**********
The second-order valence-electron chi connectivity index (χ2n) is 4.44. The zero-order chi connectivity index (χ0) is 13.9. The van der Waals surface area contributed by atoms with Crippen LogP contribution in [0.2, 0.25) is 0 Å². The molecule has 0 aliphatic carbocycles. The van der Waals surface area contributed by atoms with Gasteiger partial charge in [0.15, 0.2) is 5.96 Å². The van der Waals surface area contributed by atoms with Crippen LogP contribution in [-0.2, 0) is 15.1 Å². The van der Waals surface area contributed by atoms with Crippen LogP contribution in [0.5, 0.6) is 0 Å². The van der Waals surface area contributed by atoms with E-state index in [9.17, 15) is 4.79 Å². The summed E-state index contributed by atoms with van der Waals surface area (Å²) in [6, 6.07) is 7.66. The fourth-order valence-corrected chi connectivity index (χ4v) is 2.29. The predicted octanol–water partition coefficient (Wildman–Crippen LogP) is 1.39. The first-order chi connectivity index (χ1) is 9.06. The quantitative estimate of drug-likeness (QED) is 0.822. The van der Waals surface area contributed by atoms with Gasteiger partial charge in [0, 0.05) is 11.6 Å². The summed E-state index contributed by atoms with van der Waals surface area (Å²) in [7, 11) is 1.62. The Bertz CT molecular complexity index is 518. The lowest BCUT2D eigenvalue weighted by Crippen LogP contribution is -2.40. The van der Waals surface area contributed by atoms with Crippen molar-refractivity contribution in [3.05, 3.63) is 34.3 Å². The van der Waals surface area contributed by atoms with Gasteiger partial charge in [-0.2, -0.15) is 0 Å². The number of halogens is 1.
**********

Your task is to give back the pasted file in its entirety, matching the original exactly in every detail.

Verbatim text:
The second-order valence-electron chi connectivity index (χ2n) is 4.44. The zero-order chi connectivity index (χ0) is 13.9. The van der Waals surface area contributed by atoms with Crippen LogP contribution in [0.2, 0.25) is 0 Å². The molecule has 0 aliphatic carbocycles. The van der Waals surface area contributed by atoms with Gasteiger partial charge in [0.15, 0.2) is 5.96 Å². The van der Waals surface area contributed by atoms with Crippen LogP contribution in [-0.2, 0) is 15.1 Å². The van der Waals surface area contributed by atoms with Crippen LogP contribution in [0.5, 0.6) is 0 Å². The van der Waals surface area contributed by atoms with E-state index in [9.17, 15) is 4.79 Å². The summed E-state index contributed by atoms with van der Waals surface area (Å²) in [6, 6.07) is 7.66. The fourth-order valence-corrected chi connectivity index (χ4v) is 2.29. The predicted octanol–water partition coefficient (Wildman–Crippen LogP) is 1.39. The first-order chi connectivity index (χ1) is 9.06. The quantitative estimate of drug-likeness (QED) is 0.822. The van der Waals surface area contributed by atoms with Gasteiger partial charge in [0, 0.05) is 11.6 Å². The summed E-state index contributed by atoms with van der Waals surface area (Å²) in [7, 11) is 1.62. The Bertz CT molecular complexity index is 518. The lowest BCUT2D eigenvalue weighted by Crippen LogP contribution is -2.40. The van der Waals surface area contributed by atoms with Crippen molar-refractivity contribution in [3.05, 3.63) is 34.3 Å². The van der Waals surface area contributed by atoms with Gasteiger partial charge in [-0.2, -0.15) is 0 Å². The number of halogens is 1.